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When Rev. George Berry Washington was born December 25, 1864, it was unlikely that he would become one of the largest and most prominent landowners in Crittenden County in Northeast Arkansas. It was also unlikely that in death he would be memorialized with one of the most elaborate funerary sculptures in Arkansas. But like many black Arkansans, Washington defied societal odds and carved a place for himself that has stood the test of time.
Unfortunately, a lot of history from the 1800s and early 1900s was poorly recorded. Not many written records remain, especially from the black communities across Arkansas. In some cases, census data and local birth and death records hold the key to some family histories, but even then, information is often lacking or inaccurate. Such is the case with the history of George Berry Washington. As I was researching his life, just as I thought I had uncovered documentable information, new and strikingly different information would surface. Still, I believe Washington’s story is one that must be told. So bear with me as I piece together a story of an incredible man who did incredible things for his community.
James G. Berry, a Kentucky slave owner, moved to northeast Arkansas in 1833. All records indicate that Washington’s parents, believed to be slaves of Berry, moved to Arkansas with him. The ages of Washington’s would-be parents are unclear, as are their identities. Most documents list Washington’s parents as George and Hannah Washington but several name John and Rhonda Washington. It seems more likely that the former is correct. And, although the Emancipation Proclamation was issued the year before Washington’s birth, Arkansas was still a rebel state, so he was likely born into slavery.
Little is known about Washington’s early life — he was taught to read and write and census data from 1870 and 1880 list him simply as a laborer. Washington married his first wife, Ella Rostelle, in 1883, and the couple had two children. It was during this time that Washington began to purchase land and develop a farm for sharecroppers and day laborers known as “The Main Place.” His initial purchase of 40 acres in Section 15 of Township 8 North, Range 6 East, cost $200 (equivalent to about $5900 today).
The fate of Washington’s first wife is unknown, but records indicate that he remarried Lula Wright of Memphis, Tennessee, in 1897, who moved to “the Main Place” and helped him continue to build his legacy. By 1900, Washington owned 176 acres, a cotton gin, and a host of livestock. And he wasn’t stopping there. He continued to purchase land and held as many as 1150 acres just before his death. Washington’s wealth also allowed him to buy a pianoforte and an automobile in 1917.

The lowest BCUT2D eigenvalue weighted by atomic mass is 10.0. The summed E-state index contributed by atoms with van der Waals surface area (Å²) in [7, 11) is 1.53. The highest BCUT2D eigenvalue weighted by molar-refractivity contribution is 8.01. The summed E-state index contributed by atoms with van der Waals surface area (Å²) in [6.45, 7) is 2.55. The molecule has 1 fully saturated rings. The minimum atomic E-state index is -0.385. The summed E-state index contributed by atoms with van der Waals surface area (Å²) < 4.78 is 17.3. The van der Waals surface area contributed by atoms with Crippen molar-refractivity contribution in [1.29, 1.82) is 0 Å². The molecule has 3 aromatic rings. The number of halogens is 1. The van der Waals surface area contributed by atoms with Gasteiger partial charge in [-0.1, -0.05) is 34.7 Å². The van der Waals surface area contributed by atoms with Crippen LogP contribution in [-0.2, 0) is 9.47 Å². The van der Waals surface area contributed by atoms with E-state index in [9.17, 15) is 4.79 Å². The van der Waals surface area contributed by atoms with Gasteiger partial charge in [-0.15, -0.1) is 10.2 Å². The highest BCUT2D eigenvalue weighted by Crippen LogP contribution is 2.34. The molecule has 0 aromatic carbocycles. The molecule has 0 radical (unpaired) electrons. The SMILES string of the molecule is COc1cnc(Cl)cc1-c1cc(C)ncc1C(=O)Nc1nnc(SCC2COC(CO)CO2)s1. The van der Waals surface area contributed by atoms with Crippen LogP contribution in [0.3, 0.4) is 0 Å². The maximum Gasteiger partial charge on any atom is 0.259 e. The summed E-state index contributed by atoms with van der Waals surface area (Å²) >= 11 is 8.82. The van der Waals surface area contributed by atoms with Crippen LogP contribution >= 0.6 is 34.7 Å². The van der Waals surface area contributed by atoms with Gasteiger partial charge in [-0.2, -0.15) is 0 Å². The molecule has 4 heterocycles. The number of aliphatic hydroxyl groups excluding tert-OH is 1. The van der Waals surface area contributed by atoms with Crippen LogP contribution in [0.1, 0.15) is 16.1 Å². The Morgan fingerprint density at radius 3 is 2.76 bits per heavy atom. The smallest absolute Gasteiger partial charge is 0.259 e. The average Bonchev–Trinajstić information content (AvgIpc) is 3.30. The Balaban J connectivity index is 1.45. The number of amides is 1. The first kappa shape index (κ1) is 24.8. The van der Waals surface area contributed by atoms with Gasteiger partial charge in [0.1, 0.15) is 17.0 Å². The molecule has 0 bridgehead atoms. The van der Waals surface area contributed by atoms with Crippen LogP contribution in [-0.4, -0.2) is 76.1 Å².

Although Washington used his wealth to build a comfortable life for his family, what he did for his community is what stands out. It is clear that Washington managed his holdings through sharecropping, as there would have been no other way to maintain the amount of property he owned. It is believed that he provided work and a steady income to as many as 100 local black men and women in the Earle area to work his cotton and corn farms. He provided a means for these people to provide for their families and build a thriving community.
Often Washington’s farmhands would gather outside of his home where he would engage in preaching sessions and offer encouragement to his tenants and workers. Washington also preached at least three local congregations, including St. Peter’s Baptist Church, Spring Hill Church and Fredonia Church, all located within a few miles of “the Main Place.” Records indicate that he donated four acres of land to the Gibson Bayou Cemetery and Pentecostal Church Association in 1919, expanding a traditionally white cemetery to be used for black families.
Washington died suddenly on August 30, 1928, of a gastric illness. His death was an emotional blow to the community, and many local residents attended his funeral. Three days after his death, he was buried on an Indian mound located on his property. Later, a large funerary monument was added. Washington’s wife and two children from his first marriage were left to run a plantation that was in debt and despite their efforts and in light of the Great Depression, the farm was parceled out and sold, and by 1932 ceased to exist.
Although little is known about when the funerary sculpture was added to Washington’s grave – it speaks to who he was in a time of great struggle and turmoil for black Arkansans. Although Washington saw success, he did it during times of racial violence, making his accomplishments all the more noteworthy and remarkable.
Washington’s grave is located atop what is believed to be a Native American mound just west of Earle on Highway 149. A low wall and two 36-inch columns surround a five-foot-tall marble angel with an inscription that reads:
Hallelujah tis done.
I believe in the Son.
I am saved by the blood
Of the crucified one.
Rev. George Berry Washington’s gravesite was added to the National Register of Historic Places in August 1994. Washington’s burial site is the only structure that remains from his time of prominence in the early 1900s. It stands as a reminder of his significant contribution to black Arkansans in the Earle area during the difficult times of Reconstruction and Plessy v. Ferguson.
Historical photos provided by Beverly Joe Vaughn are believed to be in the Public Domain.
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